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$3.7M grant aims to get poor families to buy more produce

The market as become a go-to destination for rare ingredients from around the world.
In L.A. County, the program will match, dollar-for-dollar, up to $10 per outing, what residents spend on produce at participating farmers markets.

A program that encourages low-income people to buy more fruit and vegetables at farmers markets will expand across Los Angeles and the state, thanks to a $3.7 million grant from the United States Department of Agriculture.

The grant, announced Wednesday, will support California Market Match, which provides a financial incentive to people on the Supplemental Nutrition Assistance Program - formerly known as food stamps - to buy fresh produce at farmers markets. 

The program matches dollar-for-dollar the amount spent at participating farmers markets on fruit and vegetables - up to $10 per shopping outing in L.A. County.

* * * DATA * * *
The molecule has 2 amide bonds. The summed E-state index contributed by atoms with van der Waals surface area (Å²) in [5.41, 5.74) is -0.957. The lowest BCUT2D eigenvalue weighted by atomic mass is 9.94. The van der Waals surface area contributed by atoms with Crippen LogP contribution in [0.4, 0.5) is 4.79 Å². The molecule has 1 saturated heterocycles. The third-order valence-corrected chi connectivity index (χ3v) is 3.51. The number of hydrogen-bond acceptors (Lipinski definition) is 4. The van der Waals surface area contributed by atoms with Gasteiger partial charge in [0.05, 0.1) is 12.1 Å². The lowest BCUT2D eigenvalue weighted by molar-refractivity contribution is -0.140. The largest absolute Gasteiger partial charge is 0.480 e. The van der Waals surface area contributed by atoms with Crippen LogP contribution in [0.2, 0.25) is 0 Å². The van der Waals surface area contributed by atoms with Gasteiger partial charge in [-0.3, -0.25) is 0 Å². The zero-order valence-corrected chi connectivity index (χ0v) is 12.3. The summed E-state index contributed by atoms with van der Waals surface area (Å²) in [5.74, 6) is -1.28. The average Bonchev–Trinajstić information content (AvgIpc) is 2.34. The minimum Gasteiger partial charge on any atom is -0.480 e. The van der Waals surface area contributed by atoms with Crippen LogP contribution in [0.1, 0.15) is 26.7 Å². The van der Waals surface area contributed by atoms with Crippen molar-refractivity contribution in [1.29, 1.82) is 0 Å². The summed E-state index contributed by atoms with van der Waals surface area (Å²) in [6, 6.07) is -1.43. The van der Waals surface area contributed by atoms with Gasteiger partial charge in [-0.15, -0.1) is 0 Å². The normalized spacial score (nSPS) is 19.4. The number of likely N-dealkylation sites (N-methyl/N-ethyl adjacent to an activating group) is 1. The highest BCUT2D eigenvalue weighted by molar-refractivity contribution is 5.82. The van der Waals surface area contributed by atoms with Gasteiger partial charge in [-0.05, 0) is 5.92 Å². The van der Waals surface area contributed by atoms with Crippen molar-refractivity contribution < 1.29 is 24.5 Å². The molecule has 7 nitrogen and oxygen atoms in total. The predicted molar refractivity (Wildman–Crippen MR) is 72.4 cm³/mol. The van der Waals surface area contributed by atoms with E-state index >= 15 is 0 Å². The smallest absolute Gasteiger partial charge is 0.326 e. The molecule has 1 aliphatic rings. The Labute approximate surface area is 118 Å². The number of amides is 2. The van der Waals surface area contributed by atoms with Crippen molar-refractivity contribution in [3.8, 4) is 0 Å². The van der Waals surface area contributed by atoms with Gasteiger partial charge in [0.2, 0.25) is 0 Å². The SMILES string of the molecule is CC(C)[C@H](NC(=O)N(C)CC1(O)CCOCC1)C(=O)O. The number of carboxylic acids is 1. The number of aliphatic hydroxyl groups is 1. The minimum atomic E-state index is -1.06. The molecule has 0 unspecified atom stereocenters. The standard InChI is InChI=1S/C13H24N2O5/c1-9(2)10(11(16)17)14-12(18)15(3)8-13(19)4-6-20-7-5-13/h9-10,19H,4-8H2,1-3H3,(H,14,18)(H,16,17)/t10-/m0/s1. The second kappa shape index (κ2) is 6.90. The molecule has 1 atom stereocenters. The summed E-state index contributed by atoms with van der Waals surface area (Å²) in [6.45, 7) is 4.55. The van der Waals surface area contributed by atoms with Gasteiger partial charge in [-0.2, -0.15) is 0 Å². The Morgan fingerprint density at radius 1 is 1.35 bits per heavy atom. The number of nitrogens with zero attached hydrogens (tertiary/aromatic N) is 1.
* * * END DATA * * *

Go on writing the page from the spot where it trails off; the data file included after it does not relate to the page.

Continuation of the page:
The federal award builds on a $2.5 million grant given last year by First 5 L.A.

Market Match is currently offered at 20 markets in the county; with the USDA grant, it plans to add five more this year, according to the Berkeley-based Ecology Center, which leads the initiative.  Eventually it plans to have 37 in the program. 

Market Match has generated an estimated $5.5 million statewide in fruit and vegetable sales at farmers market since it began five years ago, according to the Ecology Center. It estimates there have been 133,000 Market Match transactions statewide over that time period.

Sia'Kendah Hobdy, of L.A., says the program has made a difference for her family. The program boosts her spending power at farmers markets, she notes, adding that it also allows her and her kids to enjoy a greater variety of fruits and vegetables.

"It means a great deal for me," says the mother of four.